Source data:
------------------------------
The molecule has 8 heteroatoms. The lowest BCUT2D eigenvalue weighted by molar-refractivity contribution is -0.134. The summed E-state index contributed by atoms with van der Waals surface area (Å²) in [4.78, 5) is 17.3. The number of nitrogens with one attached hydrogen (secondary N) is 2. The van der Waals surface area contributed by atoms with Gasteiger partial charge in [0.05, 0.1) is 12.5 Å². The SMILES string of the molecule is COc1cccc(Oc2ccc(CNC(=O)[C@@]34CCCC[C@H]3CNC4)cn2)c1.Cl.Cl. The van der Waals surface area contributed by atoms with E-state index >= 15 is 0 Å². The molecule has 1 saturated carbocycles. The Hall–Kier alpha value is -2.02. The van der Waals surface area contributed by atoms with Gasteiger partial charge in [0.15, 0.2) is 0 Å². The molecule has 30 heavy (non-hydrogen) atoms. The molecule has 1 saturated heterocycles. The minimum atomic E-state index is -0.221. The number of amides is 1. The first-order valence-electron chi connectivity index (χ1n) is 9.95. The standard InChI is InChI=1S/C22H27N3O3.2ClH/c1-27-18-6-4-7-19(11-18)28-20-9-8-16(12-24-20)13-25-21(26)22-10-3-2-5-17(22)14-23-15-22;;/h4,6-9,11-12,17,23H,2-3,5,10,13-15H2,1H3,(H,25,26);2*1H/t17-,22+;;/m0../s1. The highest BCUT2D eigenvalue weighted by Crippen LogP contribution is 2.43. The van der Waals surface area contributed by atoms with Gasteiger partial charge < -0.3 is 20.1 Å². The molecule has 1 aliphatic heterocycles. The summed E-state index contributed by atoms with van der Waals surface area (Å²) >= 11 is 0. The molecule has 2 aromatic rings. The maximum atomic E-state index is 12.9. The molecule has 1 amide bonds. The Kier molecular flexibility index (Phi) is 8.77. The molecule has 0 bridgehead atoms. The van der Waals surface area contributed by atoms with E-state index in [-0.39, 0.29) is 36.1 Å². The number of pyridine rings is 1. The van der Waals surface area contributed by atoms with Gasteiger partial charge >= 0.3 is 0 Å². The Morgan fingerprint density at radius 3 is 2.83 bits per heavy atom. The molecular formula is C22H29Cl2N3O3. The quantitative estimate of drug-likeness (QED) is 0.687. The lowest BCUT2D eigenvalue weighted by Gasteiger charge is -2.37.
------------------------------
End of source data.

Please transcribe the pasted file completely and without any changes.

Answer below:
The molecule has 8 heteroatoms. The lowest BCUT2D eigenvalue weighted by molar-refractivity contribution is -0.134. The summed E-state index contributed by atoms with van der Waals surface area (Å²) in [4.78, 5) is 17.3. The number of nitrogens with one attached hydrogen (secondary N) is 2. The van der Waals surface area contributed by atoms with Gasteiger partial charge in [0.05, 0.1) is 12.5 Å². The SMILES string of the molecule is COc1cccc(Oc2ccc(CNC(=O)[C@@]34CCCC[C@H]3CNC4)cn2)c1.Cl.Cl. The van der Waals surface area contributed by atoms with E-state index >= 15 is 0 Å². The molecule has 1 saturated carbocycles. The Hall–Kier alpha value is -2.02. The van der Waals surface area contributed by atoms with Gasteiger partial charge in [0.15, 0.2) is 0 Å². The molecule has 30 heavy (non-hydrogen) atoms. The molecule has 1 saturated heterocycles. The minimum atomic E-state index is -0.221. The number of amides is 1. The first-order valence-electron chi connectivity index (χ1n) is 9.95. The standard InChI is InChI=1S/C22H27N3O3.2ClH/c1-27-18-6-4-7-19(11-18)28-20-9-8-16(12-24-20)13-25-21(26)22-10-3-2-5-17(22)14-23-15-22;;/h4,6-9,11-12,17,23H,2-3,5,10,13-15H2,1H3,(H,25,26);2*1H/t17-,22+;;/m0../s1. The highest BCUT2D eigenvalue weighted by Crippen LogP contribution is 2.43. The van der Waals surface area contributed by atoms with Gasteiger partial charge < -0.3 is 20.1 Å². The molecule has 1 aliphatic heterocycles. The summed E-state index contributed by atoms with van der Waals surface area (Å²) >= 11 is 0. The molecule has 2 aromatic rings. The maximum atomic E-state index is 12.9. The molecule has 1 amide bonds. The Kier molecular flexibility index (Phi) is 8.77. The molecule has 0 bridgehead atoms. The van der Waals surface area contributed by atoms with E-state index in [-0.39, 0.29) is 36.1 Å². The number of pyridine rings is 1. The van der Waals surface area contributed by atoms with Gasteiger partial charge >= 0.3 is 0 Å². The Morgan fingerprint density at radius 3 is 2.83 bits per heavy atom. The molecular formula is C22H29Cl2N3O3. The quantitative estimate of drug-likeness (QED) is 0.687. The lowest BCUT2D eigenvalue weighted by Gasteiger charge is -2.37.